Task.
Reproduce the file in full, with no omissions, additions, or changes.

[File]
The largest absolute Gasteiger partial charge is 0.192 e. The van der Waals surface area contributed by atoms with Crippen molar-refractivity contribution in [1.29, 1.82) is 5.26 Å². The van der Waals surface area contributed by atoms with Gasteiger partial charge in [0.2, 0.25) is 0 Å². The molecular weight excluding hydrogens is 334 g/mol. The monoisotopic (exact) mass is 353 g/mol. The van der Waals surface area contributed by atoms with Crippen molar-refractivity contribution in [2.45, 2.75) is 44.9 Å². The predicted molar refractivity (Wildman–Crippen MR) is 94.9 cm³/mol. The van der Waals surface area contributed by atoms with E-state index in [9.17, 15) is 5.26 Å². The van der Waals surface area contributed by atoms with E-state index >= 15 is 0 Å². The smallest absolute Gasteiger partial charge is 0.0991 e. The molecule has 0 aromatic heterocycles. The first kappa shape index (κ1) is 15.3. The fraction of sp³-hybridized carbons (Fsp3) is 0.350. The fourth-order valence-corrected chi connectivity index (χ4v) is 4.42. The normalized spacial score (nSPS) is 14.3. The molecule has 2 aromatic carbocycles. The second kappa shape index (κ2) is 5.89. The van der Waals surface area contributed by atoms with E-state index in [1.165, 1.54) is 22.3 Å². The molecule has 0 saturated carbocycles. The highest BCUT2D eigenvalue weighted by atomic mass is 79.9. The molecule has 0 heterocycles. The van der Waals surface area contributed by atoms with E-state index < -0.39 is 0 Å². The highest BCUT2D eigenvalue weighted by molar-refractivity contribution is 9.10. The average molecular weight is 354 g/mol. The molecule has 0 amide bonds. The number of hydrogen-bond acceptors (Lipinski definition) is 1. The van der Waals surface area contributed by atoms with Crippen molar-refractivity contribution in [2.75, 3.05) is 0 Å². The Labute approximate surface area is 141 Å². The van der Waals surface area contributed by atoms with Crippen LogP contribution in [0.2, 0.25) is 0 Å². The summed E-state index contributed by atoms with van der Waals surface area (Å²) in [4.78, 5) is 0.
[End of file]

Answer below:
The largest absolute Gasteiger partial charge is 0.192 e. The van der Waals surface area contributed by atoms with Crippen molar-refractivity contribution in [1.29, 1.82) is 5.26 Å². The van der Waals surface area contributed by atoms with Gasteiger partial charge in [0.2, 0.25) is 0 Å². The molecular weight excluding hydrogens is 334 g/mol. The monoisotopic (exact) mass is 353 g/mol. The van der Waals surface area contributed by atoms with Crippen molar-refractivity contribution in [2.45, 2.75) is 44.9 Å². The predicted molar refractivity (Wildman–Crippen MR) is 94.9 cm³/mol. The van der Waals surface area contributed by atoms with E-state index in [9.17, 15) is 5.26 Å². The van der Waals surface area contributed by atoms with E-state index >= 15 is 0 Å². The smallest absolute Gasteiger partial charge is 0.0991 e. The molecule has 0 aromatic heterocycles. The first kappa shape index (κ1) is 15.3. The fraction of sp³-hybridized carbons (Fsp3) is 0.350. The fourth-order valence-corrected chi connectivity index (χ4v) is 4.42. The normalized spacial score (nSPS) is 14.3. The molecule has 2 aromatic carbocycles. The second kappa shape index (κ2) is 5.89. The van der Waals surface area contributed by atoms with E-state index in [1.165, 1.54) is 22.3 Å². The molecule has 0 saturated carbocycles. The highest BCUT2D eigenvalue weighted by atomic mass is 79.9. The molecule has 0 heterocycles. The van der Waals surface area contributed by atoms with E-state index < -0.39 is 0 Å². The highest BCUT2D eigenvalue weighted by molar-refractivity contribution is 9.10. The average molecular weight is 354 g/mol. The molecule has 0 amide bonds. The number of hydrogen-bond acceptors (Lipinski definition) is 1. The van der Waals surface area contributed by atoms with Crippen molar-refractivity contribution in [2.75, 3.05) is 0 Å². The Labute approximate surface area is 141 Å². The van der Waals surface area contributed by atoms with Crippen LogP contribution in [0.2, 0.25) is 0 Å². The summed E-state index contributed by atoms with van der Waals surface area (Å²) in [4.78, 5) is 0.